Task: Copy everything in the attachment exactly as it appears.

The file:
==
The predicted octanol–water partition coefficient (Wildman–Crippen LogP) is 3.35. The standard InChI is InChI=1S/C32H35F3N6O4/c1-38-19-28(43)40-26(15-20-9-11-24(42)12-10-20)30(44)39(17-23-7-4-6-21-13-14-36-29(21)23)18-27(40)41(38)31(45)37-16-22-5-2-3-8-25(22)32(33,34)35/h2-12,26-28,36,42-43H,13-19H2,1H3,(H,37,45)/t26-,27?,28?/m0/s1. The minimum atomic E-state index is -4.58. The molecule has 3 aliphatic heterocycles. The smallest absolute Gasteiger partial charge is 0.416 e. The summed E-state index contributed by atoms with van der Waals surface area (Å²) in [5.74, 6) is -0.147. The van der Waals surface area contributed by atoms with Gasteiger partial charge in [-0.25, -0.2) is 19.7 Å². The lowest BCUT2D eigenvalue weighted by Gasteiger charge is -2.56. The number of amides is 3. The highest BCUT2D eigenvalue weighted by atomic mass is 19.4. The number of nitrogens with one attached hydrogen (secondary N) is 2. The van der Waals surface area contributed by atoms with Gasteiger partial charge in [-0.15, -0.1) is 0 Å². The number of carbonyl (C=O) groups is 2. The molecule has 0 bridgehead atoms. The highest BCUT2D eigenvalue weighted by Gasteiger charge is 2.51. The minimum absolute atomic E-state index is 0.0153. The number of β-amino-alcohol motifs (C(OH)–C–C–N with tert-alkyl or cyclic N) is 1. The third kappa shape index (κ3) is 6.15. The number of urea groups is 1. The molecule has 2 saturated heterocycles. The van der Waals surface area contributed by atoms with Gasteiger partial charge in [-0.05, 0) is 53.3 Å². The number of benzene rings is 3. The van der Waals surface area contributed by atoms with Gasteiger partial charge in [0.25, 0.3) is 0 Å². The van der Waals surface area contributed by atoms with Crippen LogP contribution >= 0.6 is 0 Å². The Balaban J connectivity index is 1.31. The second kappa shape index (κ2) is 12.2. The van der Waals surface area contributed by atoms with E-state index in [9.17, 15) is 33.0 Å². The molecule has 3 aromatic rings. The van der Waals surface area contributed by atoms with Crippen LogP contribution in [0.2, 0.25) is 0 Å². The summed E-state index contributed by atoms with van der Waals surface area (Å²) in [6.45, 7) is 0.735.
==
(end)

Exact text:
The predicted octanol–water partition coefficient (Wildman–Crippen LogP) is 3.35. The standard InChI is InChI=1S/C32H35F3N6O4/c1-38-19-28(43)40-26(15-20-9-11-24(42)12-10-20)30(44)39(17-23-7-4-6-21-13-14-36-29(21)23)18-27(40)41(38)31(45)37-16-22-5-2-3-8-25(22)32(33,34)35/h2-12,26-28,36,42-43H,13-19H2,1H3,(H,37,45)/t26-,27?,28?/m0/s1. The minimum atomic E-state index is -4.58. The molecule has 3 aliphatic heterocycles. The smallest absolute Gasteiger partial charge is 0.416 e. The summed E-state index contributed by atoms with van der Waals surface area (Å²) in [5.74, 6) is -0.147. The van der Waals surface area contributed by atoms with Gasteiger partial charge in [-0.25, -0.2) is 19.7 Å². The lowest BCUT2D eigenvalue weighted by Gasteiger charge is -2.56. The number of amides is 3. The highest BCUT2D eigenvalue weighted by atomic mass is 19.4. The number of nitrogens with one attached hydrogen (secondary N) is 2. The van der Waals surface area contributed by atoms with Gasteiger partial charge in [-0.15, -0.1) is 0 Å². The number of carbonyl (C=O) groups is 2. The molecule has 0 bridgehead atoms. The highest BCUT2D eigenvalue weighted by Gasteiger charge is 2.51. The minimum absolute atomic E-state index is 0.0153. The number of β-amino-alcohol motifs (C(OH)–C–C–N with tert-alkyl or cyclic N) is 1. The third kappa shape index (κ3) is 6.15. The number of urea groups is 1. The molecule has 2 saturated heterocycles. The van der Waals surface area contributed by atoms with Gasteiger partial charge in [-0.05, 0) is 53.3 Å². The number of benzene rings is 3. The van der Waals surface area contributed by atoms with Gasteiger partial charge in [0.25, 0.3) is 0 Å². The van der Waals surface area contributed by atoms with Crippen LogP contribution >= 0.6 is 0 Å². The Balaban J connectivity index is 1.31. The second kappa shape index (κ2) is 12.2. The van der Waals surface area contributed by atoms with E-state index in [9.17, 15) is 33.0 Å². The molecule has 3 aromatic rings. The van der Waals surface area contributed by atoms with Crippen LogP contribution in [0.2, 0.25) is 0 Å². The summed E-state index contributed by atoms with van der Waals surface area (Å²) in [6.45, 7) is 0.735.